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Exploring Creation Through the Lens of Faith

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Artless Faith and the Dread of Death

It should’ve been February. The clouds canopied the North Carolina Museum of Art, jailing me in an internal promise land. I could easily see snow clumping in uneven patches on the campus grass and feel a cold breeze pushing further and further south. Minuscule icicles leached off of tree branches and crystalized long-leafed grasses. The soft razz of heavy snowflakes or misty, frozen rain listed off earth’s surface like a wire brush running over a drumhead.

Except it wasn’t snowing. It wasn’t even cold. I was wearing shorts, wishing away the humidity. The museum’s campus flavored a sort of disembodied Kubrick montage, a mind’s cosmos spiraling inward, forever inward, smaller and smaller, like a photon stealing passed the iridescent throat of a singularity. The long, nondescript white building, transitioning near flawlessly from concrete and metal to white, ethereal sky; the gravel track unnecessarily curling to a stainless-steel tree. The wind machines, the fenced faces, the three concrete ellipses rolling out of ground like rubber tires kicked downhill by playing children – the surreality unchained my guarded imagination. I could project entirely different word-worlds in my mind and they would be as real to me as orbiting spheres or platonic forms hampered at material’s edge.

I wanted to pour out these words and words, faucet and spigot, a spouting river snaking their way back to the offing sea where they hibernate as unjointed panacea, massaged by tides and swells into their constituent syllables and sounds and letters, until summoned by a scurvy sated marauder, ravishing through emotion and dictionary, reassembling word to word, creating never-before-heard lissome rime.

Serendipity and determination hold hands, chasing words, inexhaustible words, going to and fro on the earth, near enough to a denouement, like precipice’s line; but these words are not just buoyant but flamboyant, kite tails slapping air currents, rearranged palindrome-like for the same, different meaning until their lofted ambitions land them contrary to “The End.” And another child, imbued with the spell of letters, levitates again dictionary’s carousel to the sky’s trumpet blast, “These are my words,” she will insist. “These are my words.”

All that is created by words is good, moored into the gritty textured existence, forever generated out of what they create, sustaining the god who is by the faith of those who believe. The quantum fluctuation, the random, spontaneous and causeless event that flashed the created order through big bang’s door are only as the sound of words whispered from our Artificer, “Let there be.” Looking now at the paint brush strokes, the various shades and accents, the artist re-assembled words birthed by emotion onto a different medium.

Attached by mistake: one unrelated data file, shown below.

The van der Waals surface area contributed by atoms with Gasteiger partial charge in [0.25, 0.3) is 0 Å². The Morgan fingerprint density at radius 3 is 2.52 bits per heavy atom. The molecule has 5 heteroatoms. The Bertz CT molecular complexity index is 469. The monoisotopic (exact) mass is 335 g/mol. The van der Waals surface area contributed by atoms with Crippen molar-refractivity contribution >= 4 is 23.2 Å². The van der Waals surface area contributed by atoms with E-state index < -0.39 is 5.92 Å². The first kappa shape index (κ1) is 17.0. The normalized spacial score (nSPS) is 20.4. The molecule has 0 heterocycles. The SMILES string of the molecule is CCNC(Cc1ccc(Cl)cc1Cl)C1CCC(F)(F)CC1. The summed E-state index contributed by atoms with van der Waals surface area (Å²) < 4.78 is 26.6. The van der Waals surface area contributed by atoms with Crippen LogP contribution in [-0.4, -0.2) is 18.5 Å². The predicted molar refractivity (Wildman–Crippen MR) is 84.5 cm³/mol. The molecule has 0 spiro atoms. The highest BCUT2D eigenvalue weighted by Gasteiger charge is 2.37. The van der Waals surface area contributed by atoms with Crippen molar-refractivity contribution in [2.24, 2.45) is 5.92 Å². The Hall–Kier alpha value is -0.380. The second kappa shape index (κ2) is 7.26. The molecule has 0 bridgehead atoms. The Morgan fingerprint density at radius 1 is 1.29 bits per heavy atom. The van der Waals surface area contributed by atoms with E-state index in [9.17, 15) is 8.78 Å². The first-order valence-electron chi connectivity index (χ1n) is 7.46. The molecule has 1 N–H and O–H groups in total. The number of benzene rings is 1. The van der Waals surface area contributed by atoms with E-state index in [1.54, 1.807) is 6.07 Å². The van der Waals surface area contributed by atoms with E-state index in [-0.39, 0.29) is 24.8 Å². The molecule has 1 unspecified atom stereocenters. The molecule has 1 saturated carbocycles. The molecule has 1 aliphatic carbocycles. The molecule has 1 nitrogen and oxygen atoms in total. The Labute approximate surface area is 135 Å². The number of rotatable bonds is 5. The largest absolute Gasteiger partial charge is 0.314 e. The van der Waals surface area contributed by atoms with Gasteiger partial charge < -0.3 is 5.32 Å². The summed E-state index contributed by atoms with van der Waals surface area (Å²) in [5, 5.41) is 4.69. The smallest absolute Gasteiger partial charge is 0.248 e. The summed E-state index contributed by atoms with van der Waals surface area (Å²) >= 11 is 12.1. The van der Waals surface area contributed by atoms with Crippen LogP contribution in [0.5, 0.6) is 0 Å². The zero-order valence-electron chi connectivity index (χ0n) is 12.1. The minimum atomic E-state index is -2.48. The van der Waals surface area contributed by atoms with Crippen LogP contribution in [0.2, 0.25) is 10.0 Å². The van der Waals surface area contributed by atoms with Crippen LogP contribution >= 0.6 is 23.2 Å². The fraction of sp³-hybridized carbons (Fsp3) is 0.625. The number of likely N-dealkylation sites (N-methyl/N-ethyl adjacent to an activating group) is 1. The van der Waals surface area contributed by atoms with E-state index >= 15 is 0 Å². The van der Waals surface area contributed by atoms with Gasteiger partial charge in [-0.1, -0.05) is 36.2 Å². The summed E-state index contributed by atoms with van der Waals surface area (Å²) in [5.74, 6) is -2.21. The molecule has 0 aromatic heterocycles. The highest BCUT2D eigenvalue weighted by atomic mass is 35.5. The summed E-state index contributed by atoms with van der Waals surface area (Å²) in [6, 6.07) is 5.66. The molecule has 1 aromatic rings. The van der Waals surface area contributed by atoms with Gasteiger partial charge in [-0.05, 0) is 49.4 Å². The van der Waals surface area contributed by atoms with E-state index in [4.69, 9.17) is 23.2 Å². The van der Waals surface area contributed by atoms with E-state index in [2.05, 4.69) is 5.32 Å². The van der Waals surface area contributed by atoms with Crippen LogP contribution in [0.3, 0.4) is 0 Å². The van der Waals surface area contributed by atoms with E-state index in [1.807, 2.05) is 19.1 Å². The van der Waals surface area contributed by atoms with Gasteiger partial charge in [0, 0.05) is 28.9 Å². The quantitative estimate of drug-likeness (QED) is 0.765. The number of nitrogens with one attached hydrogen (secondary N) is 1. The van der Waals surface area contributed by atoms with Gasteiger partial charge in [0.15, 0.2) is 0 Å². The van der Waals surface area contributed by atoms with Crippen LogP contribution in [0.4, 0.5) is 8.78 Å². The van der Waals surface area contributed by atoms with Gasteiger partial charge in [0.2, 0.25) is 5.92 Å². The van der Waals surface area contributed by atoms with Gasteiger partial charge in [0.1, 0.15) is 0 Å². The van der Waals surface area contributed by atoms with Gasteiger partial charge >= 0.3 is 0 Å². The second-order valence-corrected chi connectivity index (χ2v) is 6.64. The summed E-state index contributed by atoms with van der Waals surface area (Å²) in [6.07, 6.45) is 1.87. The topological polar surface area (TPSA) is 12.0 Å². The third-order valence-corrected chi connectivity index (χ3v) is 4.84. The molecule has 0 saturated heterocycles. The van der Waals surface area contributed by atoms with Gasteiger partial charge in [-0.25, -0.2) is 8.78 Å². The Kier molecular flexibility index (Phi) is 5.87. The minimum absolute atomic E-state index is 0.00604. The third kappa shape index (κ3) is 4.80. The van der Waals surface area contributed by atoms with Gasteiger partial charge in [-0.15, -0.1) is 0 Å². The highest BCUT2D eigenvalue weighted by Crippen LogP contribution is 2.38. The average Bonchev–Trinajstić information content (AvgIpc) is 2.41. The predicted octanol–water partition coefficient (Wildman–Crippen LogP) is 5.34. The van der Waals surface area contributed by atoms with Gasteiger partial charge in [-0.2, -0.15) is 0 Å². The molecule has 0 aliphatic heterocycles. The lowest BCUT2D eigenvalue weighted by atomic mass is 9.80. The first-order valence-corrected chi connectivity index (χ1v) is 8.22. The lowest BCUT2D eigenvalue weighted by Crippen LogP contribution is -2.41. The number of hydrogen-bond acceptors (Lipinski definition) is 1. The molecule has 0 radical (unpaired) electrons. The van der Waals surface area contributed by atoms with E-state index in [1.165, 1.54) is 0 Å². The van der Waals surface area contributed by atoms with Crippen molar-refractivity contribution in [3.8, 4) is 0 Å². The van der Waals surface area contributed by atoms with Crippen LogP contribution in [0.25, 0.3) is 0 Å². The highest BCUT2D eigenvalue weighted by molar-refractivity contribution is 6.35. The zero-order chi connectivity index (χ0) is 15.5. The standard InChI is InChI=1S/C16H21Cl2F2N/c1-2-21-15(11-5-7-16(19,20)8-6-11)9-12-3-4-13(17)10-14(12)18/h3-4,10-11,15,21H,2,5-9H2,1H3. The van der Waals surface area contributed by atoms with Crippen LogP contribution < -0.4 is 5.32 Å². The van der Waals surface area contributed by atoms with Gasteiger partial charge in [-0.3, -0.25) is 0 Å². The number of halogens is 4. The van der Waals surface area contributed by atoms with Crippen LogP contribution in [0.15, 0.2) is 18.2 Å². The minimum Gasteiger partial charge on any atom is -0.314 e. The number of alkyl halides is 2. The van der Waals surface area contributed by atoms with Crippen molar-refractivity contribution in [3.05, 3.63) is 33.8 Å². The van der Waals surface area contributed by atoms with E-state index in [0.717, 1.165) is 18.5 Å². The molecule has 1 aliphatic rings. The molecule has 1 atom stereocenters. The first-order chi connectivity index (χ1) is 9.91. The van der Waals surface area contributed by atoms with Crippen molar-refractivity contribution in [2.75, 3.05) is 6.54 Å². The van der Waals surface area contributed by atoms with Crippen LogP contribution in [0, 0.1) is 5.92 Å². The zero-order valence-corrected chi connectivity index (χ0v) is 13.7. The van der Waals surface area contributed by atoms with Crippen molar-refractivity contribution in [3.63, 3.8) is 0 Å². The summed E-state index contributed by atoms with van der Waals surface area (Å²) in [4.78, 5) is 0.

In my senior year in high school, I took bible class. It was, as best I know, the last year that bible was taught in a public school in Hamilton County, Tennessee. The teacher taught a fundamentalist curriculum and had no fear of freely mingling biblical facts with a proselytizer’s gumption. Adam and Eve, the flood, the tower of Babel were good reasons to repent and accept Jesus Christ as our Lord and Savior; otherwise we were going to burn in hell forever and ever. And that hell business was something of a delight to a school teacher who never won the respect of her students. I have little doubt she relished the idea of Dave, Danny, and me waking up from death to find ourselves in a classroom of hellfire and brimstone and an eternity’s worth of busy work.

And then there was the Sunday school teacher at the first church I served as pastor. She’d been teaching the children for decades, despite the fact that the children were scared of her and the parents were afraid to confront her. Even now I feel disgusted and dirty when I remember her asking my six-year-old son who was being treated for leukemia if he were prepared to die. “All you have to do,” she had said to my son, “is whisper Jesus Christ is my Lord and Savior.”

A definition of evil is the privation of the good. Words are good. They organize thought, produce meaningful conversation, separate us from the inarticulate yapping of dogs and jackals. God creates with words. God speaks and reveals God’s self through God’s word. To give someone your word is to enter into covenant. But the bible teacher and the Sunday school teacher believed in empty words, taught a humorless parody, and had a palpable design on us. Sadly, they are emblematic for much of what passes off as church life.